The magnificent sandstone pillars of Zhangjiajie in southern China are so tall and deep that you would think they’d have to have been hoisted up by a huge crane. Billions of years ago, the land in that area was the floor of the ocean. Tremendous tectonic activity left quartzite deposits on the surface that were carved into by millions of years of receding ocean tides, leaving behind natural mineral skyscrapers, to be further shaped by erosion.
Settling at the base of these towers, geologists discovered, is a bright white, silicate clay mineral called kaolinite, or Al2Si2O5(OH)4. It’s a common enough mineral as to have been found in what’s now southern Iran, in fragments of the pottery of ancient Sumerians, who evidently appreciated its brightness. In the case of Zhangjiajie, these geologists now believe, kaolinite deposits formed when naturally acidic rain washed between these towers, mixing with granite and settling into wet pools. These pools formed a kind of stew called ion absorption clays that, amazingly, collected rare earths.
As a result, you can think of the Zhangjiajie towers as colossal fingers pointing right to where the rare earths are. High mountains elsewhere in China may also serve as natural waypoints. And because these rare earths were deposited by rainwater in sandstone, “mining” them can conceivably be accomplished with a pail and shovel, and is historically known to have happened by coincidence. Indeed, portions of the Mutianyu Great Wall, built in the 6th century A.D. using locally available materials, are said to actually contain dysprosium.
In the inner Mongolian region of northern China, the world’s largest rare earth mine, is a giant open pit called Bayan Obo — the source of easily one-half of the world’s REE. It is ostensibly an iron ore mine. Rare earths are pulled up from the ground along the way, and their subsequent sale helps offset some of China’s iron production costs. As Cato Institute’s Eugene Gholz told us, there’s essentially no costs involved in producing REE that were not already allocated for iron ore mining. “Mining costs are a trivial fraction of the cost of rare earths,” he told us.
Meanwhile, in southern China where all the colossal pointing fingers are, “mining” — if it can be called that — takes place on an astoundingly small scale. As The New York Times first reported in 2010, illegal dysprosium mines pop up regularly in folks’ back yards. At least one-third of HREE mining in China, states Gholz, is illegal and unlicensed. What’s more, according to a recent Yale University report, these small-scale mines are collectively creating large-scale environmental disasters. You see, rare earths can be separated from sandstone the way Walter Huston panned for gold in “Treasure of the Sierra Madre.” But the wastewater from what are essentially garden hoses, flows downstream into local rivers, taking with it whatever REE miners don’t need or want — for instance, uranium.
“Those are the people,” said Gholz, “who just go out, dig a hole in the ground, dump acid in the hole, wait for the acid to react with the soil and draw out the rare earths, which float to the top, then skim it off and leave pools of acid in the ground. . . Families go out, they do it over the course of a day or two at any given site. They dig a hole, they dump the acid, and they’re gone before any enforcement people can show up.”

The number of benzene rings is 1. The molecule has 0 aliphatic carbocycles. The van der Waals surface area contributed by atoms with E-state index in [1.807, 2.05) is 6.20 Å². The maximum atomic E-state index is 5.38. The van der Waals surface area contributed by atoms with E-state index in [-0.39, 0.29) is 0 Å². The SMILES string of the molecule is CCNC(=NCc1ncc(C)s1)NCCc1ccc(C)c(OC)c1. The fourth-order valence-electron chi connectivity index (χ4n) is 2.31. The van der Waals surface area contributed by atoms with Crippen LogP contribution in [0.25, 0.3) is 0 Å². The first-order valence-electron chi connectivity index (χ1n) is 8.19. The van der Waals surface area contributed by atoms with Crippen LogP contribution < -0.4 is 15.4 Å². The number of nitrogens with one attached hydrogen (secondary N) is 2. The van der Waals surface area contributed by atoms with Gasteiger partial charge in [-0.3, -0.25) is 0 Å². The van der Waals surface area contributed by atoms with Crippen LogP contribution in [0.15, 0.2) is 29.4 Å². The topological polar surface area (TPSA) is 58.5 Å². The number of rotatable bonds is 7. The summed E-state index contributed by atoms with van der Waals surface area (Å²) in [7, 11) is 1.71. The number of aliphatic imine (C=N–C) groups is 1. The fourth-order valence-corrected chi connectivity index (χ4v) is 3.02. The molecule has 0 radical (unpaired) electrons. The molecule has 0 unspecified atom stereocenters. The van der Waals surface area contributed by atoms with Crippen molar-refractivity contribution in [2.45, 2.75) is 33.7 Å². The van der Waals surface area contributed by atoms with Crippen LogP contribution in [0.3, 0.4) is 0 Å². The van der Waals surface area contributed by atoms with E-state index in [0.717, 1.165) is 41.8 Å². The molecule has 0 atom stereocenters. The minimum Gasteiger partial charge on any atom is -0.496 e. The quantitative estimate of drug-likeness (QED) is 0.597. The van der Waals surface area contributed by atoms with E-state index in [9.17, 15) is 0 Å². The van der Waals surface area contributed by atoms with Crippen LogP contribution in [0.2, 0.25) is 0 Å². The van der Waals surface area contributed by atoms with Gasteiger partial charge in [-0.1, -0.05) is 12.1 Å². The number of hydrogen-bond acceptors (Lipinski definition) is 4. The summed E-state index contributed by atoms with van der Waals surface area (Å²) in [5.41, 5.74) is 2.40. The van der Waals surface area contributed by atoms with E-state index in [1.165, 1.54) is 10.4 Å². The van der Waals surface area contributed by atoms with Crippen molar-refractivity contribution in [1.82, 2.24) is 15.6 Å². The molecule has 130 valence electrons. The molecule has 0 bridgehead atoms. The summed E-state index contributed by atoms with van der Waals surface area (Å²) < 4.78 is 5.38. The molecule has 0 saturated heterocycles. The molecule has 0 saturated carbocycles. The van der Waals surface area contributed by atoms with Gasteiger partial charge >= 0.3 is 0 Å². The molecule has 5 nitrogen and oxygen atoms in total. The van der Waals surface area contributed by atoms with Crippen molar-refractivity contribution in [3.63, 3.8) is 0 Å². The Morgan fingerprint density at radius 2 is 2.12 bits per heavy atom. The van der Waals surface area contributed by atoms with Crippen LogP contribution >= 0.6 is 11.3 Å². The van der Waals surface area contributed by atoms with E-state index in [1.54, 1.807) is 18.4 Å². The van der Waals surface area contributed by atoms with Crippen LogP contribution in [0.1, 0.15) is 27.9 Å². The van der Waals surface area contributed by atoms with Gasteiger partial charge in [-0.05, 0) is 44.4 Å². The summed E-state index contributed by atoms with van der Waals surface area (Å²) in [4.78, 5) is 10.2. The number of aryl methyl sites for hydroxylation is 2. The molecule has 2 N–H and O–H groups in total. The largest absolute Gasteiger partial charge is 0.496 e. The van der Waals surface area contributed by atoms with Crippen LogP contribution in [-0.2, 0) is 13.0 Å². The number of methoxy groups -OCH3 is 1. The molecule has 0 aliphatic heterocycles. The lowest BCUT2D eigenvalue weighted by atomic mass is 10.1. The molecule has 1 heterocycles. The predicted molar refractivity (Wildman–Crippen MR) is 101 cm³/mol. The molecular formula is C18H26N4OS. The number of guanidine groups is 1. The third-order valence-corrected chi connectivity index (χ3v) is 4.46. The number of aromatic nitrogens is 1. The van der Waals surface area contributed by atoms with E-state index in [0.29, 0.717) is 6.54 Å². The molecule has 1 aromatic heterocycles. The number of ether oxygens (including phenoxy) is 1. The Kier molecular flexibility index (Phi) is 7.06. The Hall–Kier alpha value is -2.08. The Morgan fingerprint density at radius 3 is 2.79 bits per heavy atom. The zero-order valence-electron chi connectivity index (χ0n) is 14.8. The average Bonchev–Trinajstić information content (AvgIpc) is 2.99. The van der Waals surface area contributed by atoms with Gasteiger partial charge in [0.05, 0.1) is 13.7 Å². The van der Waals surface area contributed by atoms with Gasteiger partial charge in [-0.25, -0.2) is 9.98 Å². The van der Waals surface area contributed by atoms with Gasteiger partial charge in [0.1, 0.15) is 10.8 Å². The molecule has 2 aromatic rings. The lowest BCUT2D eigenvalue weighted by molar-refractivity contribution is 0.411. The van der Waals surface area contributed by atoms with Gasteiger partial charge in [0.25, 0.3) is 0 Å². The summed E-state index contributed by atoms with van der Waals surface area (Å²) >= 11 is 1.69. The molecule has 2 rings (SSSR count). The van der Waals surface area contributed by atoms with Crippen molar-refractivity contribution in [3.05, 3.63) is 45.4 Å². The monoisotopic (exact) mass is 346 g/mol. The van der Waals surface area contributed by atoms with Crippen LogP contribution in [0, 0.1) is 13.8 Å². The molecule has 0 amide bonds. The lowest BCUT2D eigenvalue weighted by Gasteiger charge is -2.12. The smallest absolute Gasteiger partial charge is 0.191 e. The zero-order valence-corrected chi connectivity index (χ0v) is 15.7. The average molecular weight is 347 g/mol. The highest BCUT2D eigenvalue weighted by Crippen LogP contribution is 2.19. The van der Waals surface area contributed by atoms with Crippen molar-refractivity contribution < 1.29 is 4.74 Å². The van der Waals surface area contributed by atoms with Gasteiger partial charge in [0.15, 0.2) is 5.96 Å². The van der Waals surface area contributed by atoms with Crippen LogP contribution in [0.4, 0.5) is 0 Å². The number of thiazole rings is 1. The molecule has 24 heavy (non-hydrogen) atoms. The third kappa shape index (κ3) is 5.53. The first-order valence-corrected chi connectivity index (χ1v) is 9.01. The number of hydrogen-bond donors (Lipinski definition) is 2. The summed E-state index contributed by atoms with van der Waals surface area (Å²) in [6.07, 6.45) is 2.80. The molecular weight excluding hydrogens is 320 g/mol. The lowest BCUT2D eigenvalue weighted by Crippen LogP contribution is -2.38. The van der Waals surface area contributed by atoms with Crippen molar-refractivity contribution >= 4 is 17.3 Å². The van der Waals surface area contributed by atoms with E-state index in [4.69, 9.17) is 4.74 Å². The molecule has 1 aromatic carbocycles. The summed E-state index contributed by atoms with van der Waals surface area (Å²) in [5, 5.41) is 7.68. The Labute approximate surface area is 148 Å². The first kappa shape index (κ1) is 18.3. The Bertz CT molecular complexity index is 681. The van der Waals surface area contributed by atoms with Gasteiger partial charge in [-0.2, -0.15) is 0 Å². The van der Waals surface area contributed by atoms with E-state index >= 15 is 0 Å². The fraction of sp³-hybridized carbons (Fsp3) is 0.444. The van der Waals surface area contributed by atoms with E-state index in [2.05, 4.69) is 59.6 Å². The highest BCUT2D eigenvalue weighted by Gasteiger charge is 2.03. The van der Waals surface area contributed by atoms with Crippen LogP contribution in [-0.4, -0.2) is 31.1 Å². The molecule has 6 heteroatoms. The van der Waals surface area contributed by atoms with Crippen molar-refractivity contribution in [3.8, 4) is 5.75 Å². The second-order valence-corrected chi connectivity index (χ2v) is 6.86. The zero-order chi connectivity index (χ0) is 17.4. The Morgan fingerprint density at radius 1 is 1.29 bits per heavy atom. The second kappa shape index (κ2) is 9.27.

Aerial photographs reveal the damage these secret groups leave behind. But by the time these photos get printed, the perpetrators have already left the scene.
“It’s cheap,” said Gholz, “if you’re willing to put up with bad worker conditions, environmental devastation, buying from organized crime — all of that other crap that goes with it.”
For a variety of reasons — some geopolitical, some cultural, and others unavoidably geological — China has attained a natural advantage in rare earths production. For Australia, the US, or any other country, artificially jump-starting a competitive market in REE would require an investment in mining processes, skills, and equipment that would be more environmentally respectful. They would also, however, have to account for the fact that they would likely be drilling through limestone, not sandstone. The quantitative value of such investment, by rule, would be above zero. That there would be costs involved at all, will make any challenger a higher-cost producer.
That signal alone, as PIIE’s Dr. Sherman Robinson told us some weeks back, puts any new player in a global market at an automatic disadvantage. A high-cost producer, he said, can’t export. The jobs go away, and customers route their supply chains to bypass it. Sustaining a market that can’t contain itself, like tobacco, would require government subsidies — perhaps permanent ones.
“I think there’s a risk,” stated Eugene Gholz, “that government intervention in the market could make things worse. That does not mean it necessarily will.” For example, he proffered, if the US Government were to use some of that $122 million the Energy Dept. was touting to subsidize the entry of new players into the REE market, that subsidy would certainly disadvantage other players. But with multiple countries struggling for relevance in a rapidly re-nationalizing world, where American leadership is best symbolized by a question mark, those other players may not necessarily include China.
So the question becomes, to what extent is China’s lucky draw in the rare earths market, to coin a phrase, sustainable?
The chart at the front of this article seemed notable at the time for its spike, like one of the giant pillars of Zhangjiajie. Perhaps its most important feature now is how that peak collapsed. Once the Japan embargo was lifted, China began a process of stockpiling REE, building up an inventory so rich as to have fully weathered the demand shocks of the pandemic once cities and economies were reopened. There is no rare earths supply crisis today. The trick that politicians have tried to pull off has been to convince people the reason there’s no crisis today is the same reason there could be one tomorrow. As David Abraham asserted, when the cost for something is next to nothing or even nothing, it isn’t really a line item anymore.
At the same time, however, China’s position may be untenable for China itself, and not too long from now. While its strategy puts it in the leadership position that Deng Xiaoping and Jiang Zemin dreamed of, at the moment, it’s a kind of sandstone castle. REE only commands high trading values when there’s a crisis China can control, like an inebriated, off-course fishing trawler triggering an international tête-a-tête. In a pandemic, on the other hand, the country’s hand is forced: It has to keep prices low to maintain market stability in a global economic crisis, as well as to discourage more people from listening to Ted Cruz.
“I think history will tell you things have been relatively stable,” remarked Abraham. “The fear is that, at some point, China could make a decision and say, ‘We don’t want to export.’ That’s the risk: that it’s arbitrary and capricious on the outside. But that’s been the risk the whole time.”